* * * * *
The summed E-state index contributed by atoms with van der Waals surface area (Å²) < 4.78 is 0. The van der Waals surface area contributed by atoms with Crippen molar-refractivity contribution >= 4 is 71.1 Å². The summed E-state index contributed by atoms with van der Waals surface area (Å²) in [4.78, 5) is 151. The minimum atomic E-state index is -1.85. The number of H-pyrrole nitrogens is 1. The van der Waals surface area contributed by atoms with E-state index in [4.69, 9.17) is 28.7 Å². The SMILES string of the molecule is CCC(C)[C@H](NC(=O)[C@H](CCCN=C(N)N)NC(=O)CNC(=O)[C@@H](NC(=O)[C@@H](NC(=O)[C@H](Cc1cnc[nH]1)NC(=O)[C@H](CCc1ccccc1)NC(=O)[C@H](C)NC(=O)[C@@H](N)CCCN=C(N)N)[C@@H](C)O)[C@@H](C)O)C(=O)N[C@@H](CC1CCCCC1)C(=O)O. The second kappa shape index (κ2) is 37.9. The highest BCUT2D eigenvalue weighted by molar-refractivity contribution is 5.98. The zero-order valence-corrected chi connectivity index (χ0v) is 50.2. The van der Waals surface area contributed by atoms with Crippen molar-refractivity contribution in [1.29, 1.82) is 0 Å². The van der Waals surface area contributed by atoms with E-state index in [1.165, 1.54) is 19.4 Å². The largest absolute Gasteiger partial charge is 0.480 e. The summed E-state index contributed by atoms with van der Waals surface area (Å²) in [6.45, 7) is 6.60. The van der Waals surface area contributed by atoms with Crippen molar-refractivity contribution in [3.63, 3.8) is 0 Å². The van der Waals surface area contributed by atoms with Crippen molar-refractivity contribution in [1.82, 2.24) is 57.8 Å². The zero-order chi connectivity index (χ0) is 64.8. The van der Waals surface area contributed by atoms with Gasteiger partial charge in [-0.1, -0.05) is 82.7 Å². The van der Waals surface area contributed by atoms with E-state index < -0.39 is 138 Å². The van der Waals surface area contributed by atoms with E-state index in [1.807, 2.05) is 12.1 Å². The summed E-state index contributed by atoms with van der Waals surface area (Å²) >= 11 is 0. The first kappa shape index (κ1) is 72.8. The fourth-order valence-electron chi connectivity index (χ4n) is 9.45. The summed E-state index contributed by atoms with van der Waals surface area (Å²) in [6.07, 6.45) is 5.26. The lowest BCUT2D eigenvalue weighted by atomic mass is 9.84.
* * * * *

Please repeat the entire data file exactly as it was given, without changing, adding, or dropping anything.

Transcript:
The summed E-state index contributed by atoms with van der Waals surface area (Å²) < 4.78 is 0. The van der Waals surface area contributed by atoms with Crippen molar-refractivity contribution >= 4 is 71.1 Å². The summed E-state index contributed by atoms with van der Waals surface area (Å²) in [4.78, 5) is 151. The minimum atomic E-state index is -1.85. The number of H-pyrrole nitrogens is 1. The van der Waals surface area contributed by atoms with E-state index in [4.69, 9.17) is 28.7 Å². The SMILES string of the molecule is CCC(C)[C@H](NC(=O)[C@H](CCCN=C(N)N)NC(=O)CNC(=O)[C@@H](NC(=O)[C@@H](NC(=O)[C@H](Cc1cnc[nH]1)NC(=O)[C@H](CCc1ccccc1)NC(=O)[C@H](C)NC(=O)[C@@H](N)CCCN=C(N)N)[C@@H](C)O)[C@@H](C)O)C(=O)N[C@@H](CC1CCCCC1)C(=O)O. The second kappa shape index (κ2) is 37.9. The highest BCUT2D eigenvalue weighted by molar-refractivity contribution is 5.98. The zero-order valence-corrected chi connectivity index (χ0v) is 50.2. The van der Waals surface area contributed by atoms with Crippen molar-refractivity contribution in [1.29, 1.82) is 0 Å². The van der Waals surface area contributed by atoms with E-state index in [1.165, 1.54) is 19.4 Å². The largest absolute Gasteiger partial charge is 0.480 e. The summed E-state index contributed by atoms with van der Waals surface area (Å²) in [6.45, 7) is 6.60. The van der Waals surface area contributed by atoms with Crippen molar-refractivity contribution in [3.63, 3.8) is 0 Å². The van der Waals surface area contributed by atoms with Crippen molar-refractivity contribution in [1.82, 2.24) is 57.8 Å². The zero-order chi connectivity index (χ0) is 64.8. The van der Waals surface area contributed by atoms with Gasteiger partial charge in [-0.1, -0.05) is 82.7 Å². The van der Waals surface area contributed by atoms with E-state index < -0.39 is 138 Å². The van der Waals surface area contributed by atoms with E-state index in [1.807, 2.05) is 12.1 Å². The summed E-state index contributed by atoms with van der Waals surface area (Å²) >= 11 is 0. The first kappa shape index (κ1) is 72.8. The fourth-order valence-electron chi connectivity index (χ4n) is 9.45. The summed E-state index contributed by atoms with van der Waals surface area (Å²) in [6.07, 6.45) is 5.26. The lowest BCUT2D eigenvalue weighted by atomic mass is 9.84.